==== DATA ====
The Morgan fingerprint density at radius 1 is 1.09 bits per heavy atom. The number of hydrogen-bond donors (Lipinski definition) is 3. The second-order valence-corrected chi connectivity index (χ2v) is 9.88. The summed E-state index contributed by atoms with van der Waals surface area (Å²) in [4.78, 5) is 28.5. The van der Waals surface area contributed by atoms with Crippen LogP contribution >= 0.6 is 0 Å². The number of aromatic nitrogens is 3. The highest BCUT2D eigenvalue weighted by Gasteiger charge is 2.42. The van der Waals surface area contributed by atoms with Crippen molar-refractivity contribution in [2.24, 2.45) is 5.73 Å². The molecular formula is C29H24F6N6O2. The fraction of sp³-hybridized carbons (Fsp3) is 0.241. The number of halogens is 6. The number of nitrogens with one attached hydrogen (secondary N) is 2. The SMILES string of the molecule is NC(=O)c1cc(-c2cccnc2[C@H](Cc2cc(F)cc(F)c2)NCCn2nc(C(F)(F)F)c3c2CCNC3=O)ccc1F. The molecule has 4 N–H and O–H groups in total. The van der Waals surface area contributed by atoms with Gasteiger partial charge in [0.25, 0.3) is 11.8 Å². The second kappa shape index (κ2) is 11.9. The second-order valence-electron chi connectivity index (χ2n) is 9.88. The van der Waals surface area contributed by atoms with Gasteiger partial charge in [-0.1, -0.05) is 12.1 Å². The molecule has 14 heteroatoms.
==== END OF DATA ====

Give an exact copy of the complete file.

The Morgan fingerprint density at radius 1 is 1.09 bits per heavy atom. The number of hydrogen-bond donors (Lipinski definition) is 3. The second-order valence-corrected chi connectivity index (χ2v) is 9.88. The summed E-state index contributed by atoms with van der Waals surface area (Å²) in [4.78, 5) is 28.5. The van der Waals surface area contributed by atoms with Crippen LogP contribution >= 0.6 is 0 Å². The number of aromatic nitrogens is 3. The highest BCUT2D eigenvalue weighted by Gasteiger charge is 2.42. The van der Waals surface area contributed by atoms with Crippen molar-refractivity contribution in [2.24, 2.45) is 5.73 Å². The molecular formula is C29H24F6N6O2. The fraction of sp³-hybridized carbons (Fsp3) is 0.241. The number of halogens is 6. The number of nitrogens with one attached hydrogen (secondary N) is 2. The SMILES string of the molecule is NC(=O)c1cc(-c2cccnc2[C@H](Cc2cc(F)cc(F)c2)NCCn2nc(C(F)(F)F)c3c2CCNC3=O)ccc1F. The molecule has 4 N–H and O–H groups in total. The van der Waals surface area contributed by atoms with Gasteiger partial charge in [0.25, 0.3) is 11.8 Å². The second kappa shape index (κ2) is 11.9. The second-order valence-electron chi connectivity index (χ2n) is 9.88. The van der Waals surface area contributed by atoms with Gasteiger partial charge in [-0.1, -0.05) is 12.1 Å². The molecule has 14 heteroatoms.